The original plan before the season started was to attend the Purdue game. That was before the heart attack and the 3-5 season; now I'll be watching it from the comfort of my home while sharing time with all (ALL) of you on the game thread this Saturday.
I was going to meet friends, most of which committed crimes with me while at UNL. When we originally looked at tickets costs through Purdue were $119 for an end zone season ticket or $98 through a "Value Pack" purchase. At least those are what were in my notes.
I jokingly proposed to a friend that "Purdue should pay us to attend" on the idea that the economy of West Lafayette would benefit more from Nebraska fans attending than it would if we did not and therefore, Purdue should increase the incentive by providing free tickets to Nebraska fans. (This of course is fallacy because of the politics of the situation - the Purdue Athletic Department doesn't really care what happens to the economy of West Lafayette.)
I did some investigation. Turns out, most studies show that sports don't heavily impact local economies as much as we'd like to think. Turns out, most of those studies are conducted around professional sports and are done by geeky nerdy types who hate sports because they couldn't get a date in high school.*
I found a study done by the College of Holy Cross Department of Economics that focused on collegiate sports. It concluded:
Our analysis from 1970-2004 of 63 metropolitan areas that play host to big-time college football programs finds that neither the number of home games played, the winning percentage of the local team, nor winning a national championship has a discernable impact on either employment or personal income in the cities where the teams play. While successful college football teams may bring fame to their alma mater, fortune appears to be a bit more elusive.
You can tell for certain that this study was done by an economics department because they spelled "discernible" wrong, and that, of course, negates the entire study.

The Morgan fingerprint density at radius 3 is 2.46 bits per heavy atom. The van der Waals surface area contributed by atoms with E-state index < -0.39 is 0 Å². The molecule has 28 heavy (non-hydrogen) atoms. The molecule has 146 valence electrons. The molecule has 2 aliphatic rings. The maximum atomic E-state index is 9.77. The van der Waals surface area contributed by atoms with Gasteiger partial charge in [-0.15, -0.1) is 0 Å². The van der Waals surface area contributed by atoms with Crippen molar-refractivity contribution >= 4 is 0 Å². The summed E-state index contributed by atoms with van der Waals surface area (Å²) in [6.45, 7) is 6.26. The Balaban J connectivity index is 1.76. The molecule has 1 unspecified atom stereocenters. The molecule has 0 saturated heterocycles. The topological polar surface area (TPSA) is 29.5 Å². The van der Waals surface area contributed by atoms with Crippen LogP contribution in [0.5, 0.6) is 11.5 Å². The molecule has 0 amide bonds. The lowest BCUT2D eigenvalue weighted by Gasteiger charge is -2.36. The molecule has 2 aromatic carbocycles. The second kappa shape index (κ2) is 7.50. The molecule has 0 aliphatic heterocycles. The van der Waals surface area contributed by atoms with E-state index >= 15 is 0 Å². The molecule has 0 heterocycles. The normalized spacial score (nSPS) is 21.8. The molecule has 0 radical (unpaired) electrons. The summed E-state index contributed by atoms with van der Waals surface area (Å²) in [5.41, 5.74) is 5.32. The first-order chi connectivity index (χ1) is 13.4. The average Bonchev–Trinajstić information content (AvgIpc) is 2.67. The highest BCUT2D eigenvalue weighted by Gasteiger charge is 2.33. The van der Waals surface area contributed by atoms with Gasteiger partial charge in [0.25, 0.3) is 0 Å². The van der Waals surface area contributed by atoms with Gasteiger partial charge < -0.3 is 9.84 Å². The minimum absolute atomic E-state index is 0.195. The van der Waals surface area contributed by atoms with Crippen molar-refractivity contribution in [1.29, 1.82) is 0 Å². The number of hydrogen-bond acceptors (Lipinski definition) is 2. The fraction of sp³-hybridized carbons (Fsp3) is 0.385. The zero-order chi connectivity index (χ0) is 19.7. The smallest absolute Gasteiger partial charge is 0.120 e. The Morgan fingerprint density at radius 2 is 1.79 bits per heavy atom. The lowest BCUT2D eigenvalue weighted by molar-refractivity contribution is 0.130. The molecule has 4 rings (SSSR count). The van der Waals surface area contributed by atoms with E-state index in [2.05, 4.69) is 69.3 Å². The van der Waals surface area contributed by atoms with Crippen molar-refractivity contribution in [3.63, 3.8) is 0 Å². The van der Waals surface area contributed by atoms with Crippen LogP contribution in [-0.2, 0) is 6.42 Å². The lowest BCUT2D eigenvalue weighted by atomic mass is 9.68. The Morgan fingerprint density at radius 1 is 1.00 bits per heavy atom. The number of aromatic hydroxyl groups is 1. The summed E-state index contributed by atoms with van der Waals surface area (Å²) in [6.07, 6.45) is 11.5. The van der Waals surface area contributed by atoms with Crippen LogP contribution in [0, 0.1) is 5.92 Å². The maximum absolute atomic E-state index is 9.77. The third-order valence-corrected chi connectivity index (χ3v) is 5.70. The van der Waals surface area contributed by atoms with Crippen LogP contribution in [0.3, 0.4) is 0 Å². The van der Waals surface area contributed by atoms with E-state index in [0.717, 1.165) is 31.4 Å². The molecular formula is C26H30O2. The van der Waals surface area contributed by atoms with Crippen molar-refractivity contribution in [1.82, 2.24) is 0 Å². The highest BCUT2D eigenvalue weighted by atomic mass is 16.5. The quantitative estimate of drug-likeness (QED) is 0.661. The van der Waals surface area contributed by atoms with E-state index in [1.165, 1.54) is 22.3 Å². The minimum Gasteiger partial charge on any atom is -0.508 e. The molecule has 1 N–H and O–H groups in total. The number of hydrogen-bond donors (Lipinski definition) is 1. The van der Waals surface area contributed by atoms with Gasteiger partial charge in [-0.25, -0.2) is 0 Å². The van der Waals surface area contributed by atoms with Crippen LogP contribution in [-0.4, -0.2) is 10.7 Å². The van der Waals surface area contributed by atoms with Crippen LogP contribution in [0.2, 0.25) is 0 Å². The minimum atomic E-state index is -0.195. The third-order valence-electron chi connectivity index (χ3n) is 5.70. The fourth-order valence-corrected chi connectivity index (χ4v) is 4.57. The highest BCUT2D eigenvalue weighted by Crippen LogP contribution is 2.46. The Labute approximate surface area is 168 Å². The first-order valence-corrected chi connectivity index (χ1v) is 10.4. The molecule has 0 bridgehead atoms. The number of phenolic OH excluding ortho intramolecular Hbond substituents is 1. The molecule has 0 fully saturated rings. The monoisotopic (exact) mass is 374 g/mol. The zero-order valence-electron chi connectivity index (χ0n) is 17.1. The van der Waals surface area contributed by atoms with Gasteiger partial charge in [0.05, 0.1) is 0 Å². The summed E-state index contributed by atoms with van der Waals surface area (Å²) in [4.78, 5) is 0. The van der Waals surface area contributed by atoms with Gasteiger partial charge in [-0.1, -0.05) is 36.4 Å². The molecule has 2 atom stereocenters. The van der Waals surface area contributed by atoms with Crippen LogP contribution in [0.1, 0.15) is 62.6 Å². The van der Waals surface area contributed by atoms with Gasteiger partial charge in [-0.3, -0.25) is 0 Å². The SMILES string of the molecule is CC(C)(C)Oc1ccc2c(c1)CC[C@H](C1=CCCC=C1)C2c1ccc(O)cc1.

The Holy Cross study conflicts heavily with an economic impact study conducted by the University of Nebraska Athletic Department which shows that Husker sports is the only thing keeping the town of Lincoln Nebraska alive.**
More than 1.5 million fans attend Nebraska Athletics home games on an annual basis. Each year approximately 700,000 to 800,000 attend home football games in Memorial Stadium, with attendance varying based on the number of home games scheduled. Off-site fan spending at these games generates substantial revenue for restaurants, hotels, retail stores, and gasoline stations. Much of this spending by fans occurs outside of the stadium or arena and is not captured in department revenue.
There's a lot of information in that study, but what I was looking for was an estimate regarding how much money a fan spends at a game and I found it.
Spending per fan from outside Lincoln:
- Food $23.26
- Shopping $9.81
- Transportation $18.00
- Recreation $4.12
- Lodging $12.11
- Miscellaneous $1.59
- Gross Total: $68.99
A few things about this. First, if I'm traveling to West Lafayette, I am going to be spending the night there. I'm pretty sure I'm not going to find lodging for $12.11 UNLESS I can split a room with about 15 other guys, which might have happened in college, but is not happening now.
Second, I'm not sure where "beer" would fit into those categories, whether it be under "food" or "recreation", but I'm pretty sure that I (or any other Husker fan worth their salt) would have spent more than $23.26 or $4.12 on it, heavily skewing these numbers higher. Alas, those would have been made up numbers and therefore we can't use them just to make a point even though that's what happens on 98% of internet articles involving numbers.
Third, the gross total of spending was roughly $69, way below the $199 or $98 ticket, at least at the time. Therefore my proposition of Purdue buying Nebraska fan tickets to attend would have been wrong. They would have lost money.
NOW, however, this is no longer the case. Nebraska vs Purdue tickets are $11-$12 on StubHub, meaning that if the Purdue athletic department suddenly decided to announce "FREE TICKETS FOR NEBRASKA FANS", they would bring in a lot more money to their city and to their athletic department (one would assume based on concession contracts, parking, etc) than if they didn't make the offer.
There's still time to do this, people who run Purdue's athletic department! You could attract untold thousands of Husker fans and improve your economy!!! There's still time for me to get in my car, drive to West Lafayette and attend a game!!!!
*STEREOTYPES ARE US!
**Perhaps a slight exaggeration.
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Then There's This: